Second, we're back to the idea that other people are receptive only to "happy fluffy" talk from half of a couple. There must be someone you trust somewhere, even if it's not your closest friend. All you need is someone who knows you and ideally knows your fiance, who can listen without flinching, ask a few leading questions and thereby help you find the answer that's just waiting to be found. It's okay not to be perfect (especially since this is It's Okay Not to Be Perfect Day).

As for eloping--what would have made that better, besides having him "locked in" by now? If it's just that, then you dodged a bullet by not eloping, obviously--but if it's something else, that might be really useful in figuring out what has spooked your fiance. Have you been uptight? Have the families been meddling? Are you and he at odds over money or taste or temperament or ...? Whatever sources of conflict have been exposed by the wedding process, that's a good place to start tracing his doubts.

 

– May 05, 2011 2:42 PM
Q.

re: Roommate Troubles-- original poster

I wanted to clarify, I spend several evenings chatting with her and invite her to join us most of the time I have people over simply because she is lonely. My friends are nice to her and include her. However, her never leaving means that I can never have my boyfriend over unless the three of us hang out (she joins us for dinner then will sit on the couch and watch TV with us all night) and any gossip that my friends say (ie pregnancy scare) will be repeated the next time friends come over. Do you think there is an alternative besides moving out or avoiding my apartment if I don't want to include her?
A.
Carolyn Hax :

These are much tougher situations--thanks for clarifying. I think it's fine for you to say to her, sometime when just you and  your roommate are home, that you'd like to have dinner with your BF solo when he comes over. You can't do anything about the TV unless you get your own TV/watch online in your room. 

As for her repeating gossip, that's probably best addressed with your friends by warning them that your roommate is chatty.

Otherwise, yes, a roommate who's home all the time means you either get used to her being there (and setting limits on a few things you really care about) or finding a new place to live.

– May 05, 2011 2:50 PM
Q.

Mom and granddaughter

I have 2-year-old daughter (almost 3). My mother lives several states away but we Skype fairly regularly (she rarely visits in person). My mom has always been very focused on looks (I grew up feeling unattractive) and now she has turnd her attention to my daughter, saying things during our Skyping discussions like, "She's too fat. She needs to exercise every day. And she needs plastic surgery on her nose." My daughter is an adorable and perfectly normal girl. I'm afraid she might start understanding these things soon and I want to protect her. I've tried telling my mother that it's not acceptable, and I cut short the call when she starts in, but what else can I do?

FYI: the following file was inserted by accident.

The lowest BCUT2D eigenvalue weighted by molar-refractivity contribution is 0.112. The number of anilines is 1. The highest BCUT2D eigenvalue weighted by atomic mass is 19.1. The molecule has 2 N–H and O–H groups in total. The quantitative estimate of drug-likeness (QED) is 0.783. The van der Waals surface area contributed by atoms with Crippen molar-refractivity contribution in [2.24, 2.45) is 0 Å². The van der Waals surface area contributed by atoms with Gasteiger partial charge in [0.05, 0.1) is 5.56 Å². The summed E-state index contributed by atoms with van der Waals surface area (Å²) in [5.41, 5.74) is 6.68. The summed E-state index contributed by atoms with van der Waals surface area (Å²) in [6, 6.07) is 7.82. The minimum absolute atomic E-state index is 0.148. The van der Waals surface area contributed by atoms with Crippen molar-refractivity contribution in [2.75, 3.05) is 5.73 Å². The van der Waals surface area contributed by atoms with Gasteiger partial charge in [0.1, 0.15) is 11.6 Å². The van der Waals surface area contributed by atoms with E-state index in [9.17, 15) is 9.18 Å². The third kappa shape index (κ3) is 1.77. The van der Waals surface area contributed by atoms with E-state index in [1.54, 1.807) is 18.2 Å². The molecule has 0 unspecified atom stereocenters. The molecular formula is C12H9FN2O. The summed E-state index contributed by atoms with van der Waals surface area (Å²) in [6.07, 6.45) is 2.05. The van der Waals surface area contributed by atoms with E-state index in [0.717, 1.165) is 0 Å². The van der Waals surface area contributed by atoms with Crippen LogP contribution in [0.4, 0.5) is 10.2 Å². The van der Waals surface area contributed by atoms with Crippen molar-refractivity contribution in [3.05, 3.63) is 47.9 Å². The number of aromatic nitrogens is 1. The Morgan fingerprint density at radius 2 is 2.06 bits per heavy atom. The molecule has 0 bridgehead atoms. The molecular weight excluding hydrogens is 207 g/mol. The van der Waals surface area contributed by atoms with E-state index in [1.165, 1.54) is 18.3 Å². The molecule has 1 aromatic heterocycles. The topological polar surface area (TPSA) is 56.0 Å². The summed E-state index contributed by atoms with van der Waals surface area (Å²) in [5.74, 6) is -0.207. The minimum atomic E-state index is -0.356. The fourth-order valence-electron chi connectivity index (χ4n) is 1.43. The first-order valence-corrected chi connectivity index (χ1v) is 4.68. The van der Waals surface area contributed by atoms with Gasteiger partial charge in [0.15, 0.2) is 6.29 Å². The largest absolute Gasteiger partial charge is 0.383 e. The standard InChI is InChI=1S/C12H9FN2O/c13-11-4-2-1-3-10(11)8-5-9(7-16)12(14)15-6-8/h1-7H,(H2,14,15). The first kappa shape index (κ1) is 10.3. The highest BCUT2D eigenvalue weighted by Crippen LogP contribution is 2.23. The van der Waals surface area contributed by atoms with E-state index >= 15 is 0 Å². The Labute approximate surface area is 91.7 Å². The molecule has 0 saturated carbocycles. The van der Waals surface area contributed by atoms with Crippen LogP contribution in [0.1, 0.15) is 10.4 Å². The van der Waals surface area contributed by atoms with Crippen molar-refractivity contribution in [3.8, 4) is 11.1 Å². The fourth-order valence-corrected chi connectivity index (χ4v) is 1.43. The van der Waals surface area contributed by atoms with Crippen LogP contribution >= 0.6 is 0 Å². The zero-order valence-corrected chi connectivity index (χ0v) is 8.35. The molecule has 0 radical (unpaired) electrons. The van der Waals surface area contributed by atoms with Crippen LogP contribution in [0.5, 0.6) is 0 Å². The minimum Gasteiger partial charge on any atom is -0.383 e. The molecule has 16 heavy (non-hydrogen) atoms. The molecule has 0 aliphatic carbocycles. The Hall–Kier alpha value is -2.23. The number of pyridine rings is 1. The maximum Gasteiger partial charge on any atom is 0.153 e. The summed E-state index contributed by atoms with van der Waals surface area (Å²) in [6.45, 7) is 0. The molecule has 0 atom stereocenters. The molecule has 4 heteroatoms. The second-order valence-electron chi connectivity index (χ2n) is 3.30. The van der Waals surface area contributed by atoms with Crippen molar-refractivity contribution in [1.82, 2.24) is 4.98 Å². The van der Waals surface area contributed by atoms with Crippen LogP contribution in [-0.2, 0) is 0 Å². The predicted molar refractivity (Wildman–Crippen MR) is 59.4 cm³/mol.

A.
Carolyn Hax :

Yes, protect her. Stop the video part of the chat and go back to the phone. Your mother can't be trusted to handle appearances in a healthy way, so pull the plug on her access to the topic. If she asks why, then spell it out for her. Don't shield her from the consequences of her words: "Ma, you said she was too fat and needs a nose job. Are you kidding? No more Skype."

– May 05, 2011 2:55 PM
Q.

Out of the blue?

I had a very big health scare a few years ago. Surgery, lots of tests, more surgery. I am better now and the doctors are 99% sure all will be okay. While I was recovering I found some messages between my spouse and another person. They weren't sexual messages but they were darn close. I sort of confronted this issue by complaining that this person seemed more than a friend. We had our arguments without me ever revealing I had more information. I was afraid of facing cancer alone and couldn't face a divorce at the same time. I showed my sister those messages and a person in my support group who became a good friend. Their first responses were that it looked like an affair to them too. Fast forward a few years and I am completely out of love with my spouse. Our relationship is nothing like it was before. We are okay parents but there's no joy in our house. I want out but don't have the energy to fight about a years old affair, but if I ask for a divorce it definitely come up. Should I hang in here? Can I simply ask for a divorce out of the blue and done with it?
A.
Carolyn Hax :

There's an excellent chance your feelings of love are gone because you cut yourself off from your husband, as a defense against getting hurt by his infidelity.  I'm not blaming you--he apparently crossed a line and you responded by protecting yourself--but if the death of your feelings is/was a defense mechanism, then there might be something for you and he to work on in counseling. (By comparison--if you just found you didn't like him very much after all, then there wouldn't be much that counseling could do.)